Taxing soda for your health?

Taxing soda for your health?
One reason for wanting to tax soft drinks is research from the CDC and other health experts saying it's a leading contributor to the country's obesity epidemic. (Photo source: WDAM)

HATTIESBURG, MS (WDAM) - Throughout the country, civic leaders and health advocates have pushed for a soda tax.

One reason for wanting to tax soft drinks is research from the CDC and other health experts saying it's a leading contributor to the country's obesity epidemic. Merit Health Wesley's Registered Dietitian and Nutritionist Hannah Thompson said she doesn't disagree that sugar is a health problem.

"I've got many clients that will drink sodas for their main meal," Thompson said.

It's that kind of sugar overload that Thompson said can do real damage to the body.

"We're seeing sugar being linked to obesity, heart disease, Type 2 Diabetes," Thompson said. "And it's not the main culprit, but it's a huge factor. It's a huge piece of the puzzle."

It's that piece that Thompson wants people to pay more attention to. She said excess sugar is in more than your favorite pop.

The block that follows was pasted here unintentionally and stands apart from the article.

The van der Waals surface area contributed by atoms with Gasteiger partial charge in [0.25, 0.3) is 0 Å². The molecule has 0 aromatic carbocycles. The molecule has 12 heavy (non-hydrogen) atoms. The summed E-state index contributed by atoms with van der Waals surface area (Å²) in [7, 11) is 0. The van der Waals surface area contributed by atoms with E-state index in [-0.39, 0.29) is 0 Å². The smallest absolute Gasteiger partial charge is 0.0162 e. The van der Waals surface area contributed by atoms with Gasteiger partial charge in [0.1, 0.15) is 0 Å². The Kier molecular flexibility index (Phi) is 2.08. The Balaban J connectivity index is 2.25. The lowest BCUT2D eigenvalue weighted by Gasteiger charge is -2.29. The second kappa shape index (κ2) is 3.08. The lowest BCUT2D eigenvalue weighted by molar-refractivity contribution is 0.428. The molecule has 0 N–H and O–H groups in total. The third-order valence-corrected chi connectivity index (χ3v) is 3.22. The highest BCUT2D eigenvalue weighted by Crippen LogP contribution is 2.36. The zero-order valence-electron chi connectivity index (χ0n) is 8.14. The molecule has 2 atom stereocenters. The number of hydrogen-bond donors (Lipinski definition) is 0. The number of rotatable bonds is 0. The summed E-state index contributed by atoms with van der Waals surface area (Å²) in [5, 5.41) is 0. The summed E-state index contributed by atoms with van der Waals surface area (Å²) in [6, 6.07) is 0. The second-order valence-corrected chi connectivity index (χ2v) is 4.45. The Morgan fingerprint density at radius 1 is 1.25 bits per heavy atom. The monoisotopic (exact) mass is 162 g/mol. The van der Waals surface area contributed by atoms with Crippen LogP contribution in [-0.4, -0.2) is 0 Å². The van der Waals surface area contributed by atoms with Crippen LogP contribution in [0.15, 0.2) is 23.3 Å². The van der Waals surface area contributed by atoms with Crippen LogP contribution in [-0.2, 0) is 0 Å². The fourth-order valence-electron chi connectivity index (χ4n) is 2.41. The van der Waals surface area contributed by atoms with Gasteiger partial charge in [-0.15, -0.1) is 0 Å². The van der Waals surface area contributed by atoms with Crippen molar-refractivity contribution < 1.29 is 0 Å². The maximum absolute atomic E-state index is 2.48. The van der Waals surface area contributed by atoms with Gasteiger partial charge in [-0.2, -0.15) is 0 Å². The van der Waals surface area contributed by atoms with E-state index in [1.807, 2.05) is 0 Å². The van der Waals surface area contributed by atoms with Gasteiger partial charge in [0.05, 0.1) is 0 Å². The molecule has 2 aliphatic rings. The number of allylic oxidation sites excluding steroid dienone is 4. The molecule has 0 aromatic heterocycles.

"A lot of your low fat products, they put sugar in there extra sugar, to kind of help the flavor," Thompson said.

Thompson gave this visual to put our sugar-sweetened beverages in perspective.

"Anywhere up to 12 teaspoons, ya know, in one drink," Thompson said.

She said your body can only metabolize up to six teaspoons of sugar a day. So, what's the answer to our sweet consumption?

"Water is free. No calories. A lot of people don't realize how important water is to the body," Thompson said. "The body is mainly made of water. It flushes your system whether it is from medication, excess toxins. Water is very good for the body and most people don't get enough."

Thompson said even as a health advocate, she thinks if a state passes a soda tax it won't deter everyone.

"I think they will still spend whatever cost it is for that soda," Thompson said.

If you want to know more about sugar-sweetened beverages and consumption, visit CDC.gov.